This is an exciting time of year as we await the appearance of babies. We have does with rounded bellies. We have yet to see a fawn. The fall burning of tree stumps around the yard resulted in holes and burrows that were not always filled before winter set in. An opportunistic skunk moved into a burrow created by the removal of a tree root. Looking out the kitchen window we spotted 4 baby skunks. The babies are really cute but not particularly welcome.
He goslings are starting to color. The ducks paused to finally get their portraits. We have spotted only a handful of tadpoles. Those tadpoles are steadily growing. The turtles are on the move and on the road. We noticed a neighbor stopping to carefully remove a turtle on the road to the safety of a grassed area.
A pair of whopping cranes are occasionally stopping to hunt in the field. The coyote is hunting in the field and along the road. The feral cats are making regular treks along the road. -Patches
This past week held the anniversary of my moving up to Trego to join my wife, Sam… As such, it also held the anniversary of my meeting the best firearm evangelists I’ve yet encountered.
A year ago, I wrapped up my Masters Degree project, describing several new species of Kentucky cave beetles, and began the long drive out to Trego, MT. I believe it was the evening of my second day here in Montana that they introduced themselves…
Just as Sam and I were settling in for the evening, we received a panicked phone call from her mother. She was sufficiently agitated for me to hear her some distance from the phone… As it turned out, Sam’s father, Mike, had stepped out onto the porch to shout at couple of gangly young grizzlies, encourage them to get a bit further from his house. But he had a little overweight Pomeranian who had other ideas – she sprinted out the door past him, intent on getting between him and the bears. Despite the size disparity, she startled those bears and made them run… And, as they were running, she pursued them, a good 300-some feet.
Mike couldn’t let her be alone out there with them, so he ducked back inside, grabbed some slippers & the nearest firearm, and headed out after his wee beastie. It’s at this point in time that Sam’s mother called. Sam hurriedly grabbed the keys and produced a couple of guns. She passed me one which I straightaway handed back to her.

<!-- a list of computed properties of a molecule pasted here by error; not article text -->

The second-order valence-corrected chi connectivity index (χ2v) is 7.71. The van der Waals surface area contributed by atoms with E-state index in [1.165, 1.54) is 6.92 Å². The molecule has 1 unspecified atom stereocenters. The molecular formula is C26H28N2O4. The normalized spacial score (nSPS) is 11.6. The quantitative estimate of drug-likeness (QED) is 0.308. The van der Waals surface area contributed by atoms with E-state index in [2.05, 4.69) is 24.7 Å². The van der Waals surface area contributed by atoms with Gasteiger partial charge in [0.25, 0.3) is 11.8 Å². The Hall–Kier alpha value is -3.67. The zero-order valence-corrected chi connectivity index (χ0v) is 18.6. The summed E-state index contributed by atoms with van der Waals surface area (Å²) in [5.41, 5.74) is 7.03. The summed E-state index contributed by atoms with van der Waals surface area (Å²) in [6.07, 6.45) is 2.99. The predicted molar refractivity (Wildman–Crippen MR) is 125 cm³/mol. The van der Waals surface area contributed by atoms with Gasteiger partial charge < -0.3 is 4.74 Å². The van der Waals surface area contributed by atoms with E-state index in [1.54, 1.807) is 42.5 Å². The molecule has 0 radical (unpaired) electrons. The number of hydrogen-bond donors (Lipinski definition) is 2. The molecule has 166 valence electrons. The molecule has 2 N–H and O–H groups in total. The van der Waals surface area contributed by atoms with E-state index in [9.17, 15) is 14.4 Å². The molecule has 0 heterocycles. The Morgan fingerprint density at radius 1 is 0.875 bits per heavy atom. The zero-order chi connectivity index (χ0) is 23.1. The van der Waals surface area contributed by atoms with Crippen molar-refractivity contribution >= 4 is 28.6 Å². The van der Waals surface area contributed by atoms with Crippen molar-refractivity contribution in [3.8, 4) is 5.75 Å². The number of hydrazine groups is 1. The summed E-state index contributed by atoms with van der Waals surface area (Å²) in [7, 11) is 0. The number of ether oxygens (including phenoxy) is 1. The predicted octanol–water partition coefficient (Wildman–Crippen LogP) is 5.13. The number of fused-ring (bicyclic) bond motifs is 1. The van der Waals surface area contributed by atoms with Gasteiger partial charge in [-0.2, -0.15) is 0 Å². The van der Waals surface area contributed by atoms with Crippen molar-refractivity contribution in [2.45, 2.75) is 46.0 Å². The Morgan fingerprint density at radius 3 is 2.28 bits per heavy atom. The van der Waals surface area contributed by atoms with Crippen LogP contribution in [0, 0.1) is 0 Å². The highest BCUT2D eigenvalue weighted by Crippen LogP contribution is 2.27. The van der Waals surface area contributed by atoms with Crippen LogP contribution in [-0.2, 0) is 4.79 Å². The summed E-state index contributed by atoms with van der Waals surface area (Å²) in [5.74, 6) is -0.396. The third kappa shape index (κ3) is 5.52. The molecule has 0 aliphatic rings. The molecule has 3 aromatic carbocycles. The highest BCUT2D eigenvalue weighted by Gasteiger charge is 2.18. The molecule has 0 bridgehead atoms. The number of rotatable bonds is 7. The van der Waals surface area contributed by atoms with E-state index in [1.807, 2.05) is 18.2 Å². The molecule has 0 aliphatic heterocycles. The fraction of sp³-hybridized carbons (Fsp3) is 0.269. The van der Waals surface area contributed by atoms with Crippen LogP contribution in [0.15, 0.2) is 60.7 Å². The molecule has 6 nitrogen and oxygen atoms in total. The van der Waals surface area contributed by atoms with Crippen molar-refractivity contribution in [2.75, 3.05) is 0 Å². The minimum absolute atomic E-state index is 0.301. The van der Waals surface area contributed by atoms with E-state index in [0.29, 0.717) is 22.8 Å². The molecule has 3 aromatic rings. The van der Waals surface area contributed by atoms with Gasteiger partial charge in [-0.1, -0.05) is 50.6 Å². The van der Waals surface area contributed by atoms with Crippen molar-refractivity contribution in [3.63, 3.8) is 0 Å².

At this point in my life, I’d never fired a gun before, and I’m somebody who believes in doing things well. I thought I’d have better combat utility with a walking stick, and took a promising one.
So, off the two of us flew, leaving our own irate wee beastie behind us. Sam at the wheel, bouncing the truck down the old road to her folks. As we arrived the two young delinquent grizzlies were reconsidering their flight from a certain overweight Pomeranian… but they backed off as we raced up in the truck.
Sam passed me her gun, and bailed out to catch the overweight Pomeranian (who refused to get behind Sam’s father), and we retreated back to her folks’ house. While Mike’s seven rounds of 22 weren’t great comfort with two bears at close range… it was a sight better than my walking stick.
The next day we could see the bears from our house, as they enjoyed a neighbor’s water feature. It took about a week for Fish & Game to trap them, and all the while I was waking up to nightmares of bear home invasion. As soon as they were captured and removed from the area, I began learning to shoot. One could scarce ask for better motivation, and I practiced devoutly.
Shortly after our first sighting of grizzlies this year, I had another dream about them staging a home invasion. This time, I was armed, and the dream ended much better for us. While I’d hate to have to shoot one, it’s nice to be capable of doing so, if need be.
Yesterday as I was working at tearing apart some dilapidated buildings for building material, I came across an unexpected find. A bat – genus Myotis, I think. Sheltered in one of the grooves of the roofing tin.
It’s always nice to find other folks who appreciate insects as much as I do. There’s enough insects to go around – I’ll not worry about this fellow’s competition. The bat seemed to be in good health, with no sign of White Nose Syndrome, a fungal disease which has decimated North American bats.
White Nose Fungus is native to Europe, but was introduced to eastern North America about 15 years ago, and bat die-offs followed. At first folks thought that a certain European caver’s unwashed gear could be to blame, but now it’s thought that European bats might have spread the plague themselves, after immigrating to this country as stowaways on container ships.